Objectives of the organic mission in Sikkim 

  • To promote Sikkim as an organic state.  
  • Discouraging synthetic fertilizers and pesticides and gradually replacing plant nutrients with organic fertilizers and manures, as well as biological methods.
  • Outlining measures to control diseases and pests. Establish basic infrastructure and legal development to initiate genuine organic farming in Sikkim.
  • Evolving relevant strategies and creating or developing markets for organic food production. 
  • Formulating Organic Farming Policy in Sikkim. 
  • A package of organic farming systems practices will be developed for five major crops with high organic market potential. These crops are Ginger, Turmeric, Chilli, Corn, and Mustard.

How is Sikkim benefiting from becoming an organic state? 

Sikkim’s transition to an organic farming state is good for public health and the environment. It is also good for the economy. Tourism is also growing in the area and bringing in more money. Guests can stay in an organic village, where they can enjoy the natural beauty and eat fresh, organic food.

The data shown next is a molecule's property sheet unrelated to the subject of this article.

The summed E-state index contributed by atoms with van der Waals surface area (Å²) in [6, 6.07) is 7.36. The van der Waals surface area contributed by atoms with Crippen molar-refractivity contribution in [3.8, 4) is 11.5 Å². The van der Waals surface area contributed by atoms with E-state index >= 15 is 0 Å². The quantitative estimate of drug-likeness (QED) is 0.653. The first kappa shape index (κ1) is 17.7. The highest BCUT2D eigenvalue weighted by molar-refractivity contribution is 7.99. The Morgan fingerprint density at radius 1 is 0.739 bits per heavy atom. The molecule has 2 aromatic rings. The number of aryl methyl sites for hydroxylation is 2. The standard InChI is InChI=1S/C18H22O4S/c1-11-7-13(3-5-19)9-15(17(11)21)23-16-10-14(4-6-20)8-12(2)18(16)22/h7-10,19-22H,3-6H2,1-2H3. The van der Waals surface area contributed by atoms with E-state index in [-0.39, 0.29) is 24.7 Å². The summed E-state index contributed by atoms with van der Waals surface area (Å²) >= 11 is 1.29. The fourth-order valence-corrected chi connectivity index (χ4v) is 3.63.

Sikkim Organic retail stores offering many crops like Pulses, Rice, Mandarin Oranges, Ginger, Cardamom, and Turmeric have been set up by the government in New Delhi. More organic stores are planned for other major cities. Due to increased demand for Sikkim’s organic produce, farmers now earn 20% ​​more. 

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Why organic farming, and why is it needed? 

Organic farming uses several methods to achieve good crop yields without harming the natural environment or the people who live and work in it. It relies on organic or natural fertilizers such as compost, green manure, and bone meal. It emphasizes techniques such as crop rotation, companion planting, biological pest control, and mixed cropping. And insect predators are raised in organic farming.